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I don't quite get the topic "proper exception handling" into my head.

"Exceptions should only be caught only if you can do something to fix that exceptional situation".

I don't understand this. For example: If I do not catch FormatException thrown by Convert.toInt(), even if it's just to show the exception message to the user, my program just crashes. If I had caught this exception and just told the user that the input had the wrong format, it would have survived.

So, should I catch such exceptions or not?

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the program will always crash for UnhandledExceptions – Ravi Jan 9 '14 at 7:38
up vote 4 down vote accepted

Exceptions should only be caught only if you can do something to fix that exceptional situation

fixing maybe not the best word here. You should catch exception if you can handle it. Handling may mean:

  • fixing problem or returning some default values
  • retrying something
  • logging or notifying user (I believe every exception should be logged, even if you can fix it)
  • throwing more high-level exception

But you should not catch exceptions and do nothing:

catch(FormatException ex)
{
}

That just swallows exception and you will never know if something bad happened.

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It doesn't means that you let the exception unhandled. It means that the proper flow of application is not possible therefore the code should return and notify the caller (an exception or a message). And in your case as the input is invalid therefore you should handle the exception and let the caller know of what is wrong here.

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This is a difficult one to answer and it of course depends on your design, application preferences.

When handling exceptions I try to follow these rules:

  • Only catch an exception I can handle and recover from (for example send a notification email). It's possible for the application to continue doing it's task and simply not notify the user - you don't want the process it's notifying to crash simply because your email server is down.
  • Don't program by exception, use a int.TryParse( ) by preference to check rather than relying on exceptions to dictate the program flow.
  • Always catch exceptions before they hit the service boundary. This may be the UI, a WebService or some interface. You should not show a user an exception, instead it should be logged and a pretty user friendly message (or error code) returned to the consumer.

Of course everyone has different opinions on error handling so it's difficult to get a definitive answer. My suggestion would be to build up your own set of rules (unless someone is paying you in which case follow theirs!).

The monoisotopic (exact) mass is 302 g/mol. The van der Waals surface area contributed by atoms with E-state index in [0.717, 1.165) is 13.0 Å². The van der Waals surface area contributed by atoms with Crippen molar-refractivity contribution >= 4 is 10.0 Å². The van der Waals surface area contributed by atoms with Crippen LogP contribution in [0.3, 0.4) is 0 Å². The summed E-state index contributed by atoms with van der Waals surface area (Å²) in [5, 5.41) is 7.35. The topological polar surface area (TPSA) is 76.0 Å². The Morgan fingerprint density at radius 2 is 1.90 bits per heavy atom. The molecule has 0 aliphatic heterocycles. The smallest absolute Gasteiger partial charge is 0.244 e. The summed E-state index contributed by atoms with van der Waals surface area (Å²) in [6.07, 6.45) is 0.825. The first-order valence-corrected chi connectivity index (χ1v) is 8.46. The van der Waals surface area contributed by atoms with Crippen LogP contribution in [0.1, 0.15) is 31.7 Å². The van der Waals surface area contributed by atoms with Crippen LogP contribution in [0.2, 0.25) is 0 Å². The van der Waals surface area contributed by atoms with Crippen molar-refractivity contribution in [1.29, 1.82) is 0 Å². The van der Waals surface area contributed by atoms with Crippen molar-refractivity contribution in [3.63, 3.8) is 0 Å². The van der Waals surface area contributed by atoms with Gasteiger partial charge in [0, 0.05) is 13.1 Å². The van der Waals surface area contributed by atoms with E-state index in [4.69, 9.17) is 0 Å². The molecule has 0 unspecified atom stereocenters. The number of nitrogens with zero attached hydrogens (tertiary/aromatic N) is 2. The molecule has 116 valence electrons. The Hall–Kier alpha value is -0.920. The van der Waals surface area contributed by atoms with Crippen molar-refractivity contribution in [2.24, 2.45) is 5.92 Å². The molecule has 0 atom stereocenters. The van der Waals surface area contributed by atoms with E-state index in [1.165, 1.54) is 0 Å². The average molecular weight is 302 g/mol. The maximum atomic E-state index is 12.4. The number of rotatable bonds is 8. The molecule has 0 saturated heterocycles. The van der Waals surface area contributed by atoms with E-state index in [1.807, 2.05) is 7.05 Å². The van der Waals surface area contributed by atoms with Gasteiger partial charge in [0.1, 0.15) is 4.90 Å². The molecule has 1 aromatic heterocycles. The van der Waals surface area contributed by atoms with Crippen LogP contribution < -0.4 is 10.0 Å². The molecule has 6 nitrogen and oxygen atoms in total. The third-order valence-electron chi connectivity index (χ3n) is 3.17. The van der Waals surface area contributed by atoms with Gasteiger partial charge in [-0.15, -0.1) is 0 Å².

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As you can see by the number of answers you've already had - lots of people have strong feelings on this topic! – Liath Jan 9 '14 at 7:43

In other words, do not catch exceptions you do not know how to handle. Ultimately any exception should be handled at some point (so your program does not crash) but you should have a sound strategy when and how to do it.

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Yes, I think you should catch this exception because actually you can treat it in you catch block by warning the user his input has wrong format.

There's other solutions to avoid the possibility to have a format exception like for example if you ask for an integer and your application's a WPF/Winform/Web application you can use a NumericUpDown control in order to ensure the user enter an integer. Also you can use this kind of code so you won't have to manage exceptions :

if (int.TryParse(userEnteredValue, out resultInt))
{

}
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If I do not catch FormatException thrown by Convert.toInt(), even if it's just to show the exception message to the user, my program just crashes.

Right, and this is a case of an exception which can be handled properly. bad input from a user is expected to occur, this, you should handle it.

There are other classes of errors though, things which you can do little about. For example, an OutOfMemoryException.

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"Fixing" this situation is not necessarily correcting it. When you catch an error and inform the user about this error, that might be sufficient to "fix" it. E. g. you can let the user correct the input.

Your quote means that you should not do something like this:

try
{
    // do something which can throw
}
catch(Exception ex) // even this is bad practice as you should try to catch specific exceptions
{
    // do nothing
}
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It depends on what the usability you can provide to the user while catching that particular exception.

Let's say you are doing some calculation based on the paramters entered by the user and there is one field that is optional.

Now, if the user enters some string for that field instead of numeric field, your program will crash, if you have not caught exception.

Bu, even if you caught that exception, you calculation will not be completed as you will be skipping the calculation after the exception is thrown.

But what you can do in this situation is, check if FormatException is thrown for that optional field. If yes, ignore the exception using a catch and set the value to some default value, say 0 and then proceed as usual with you calculation.

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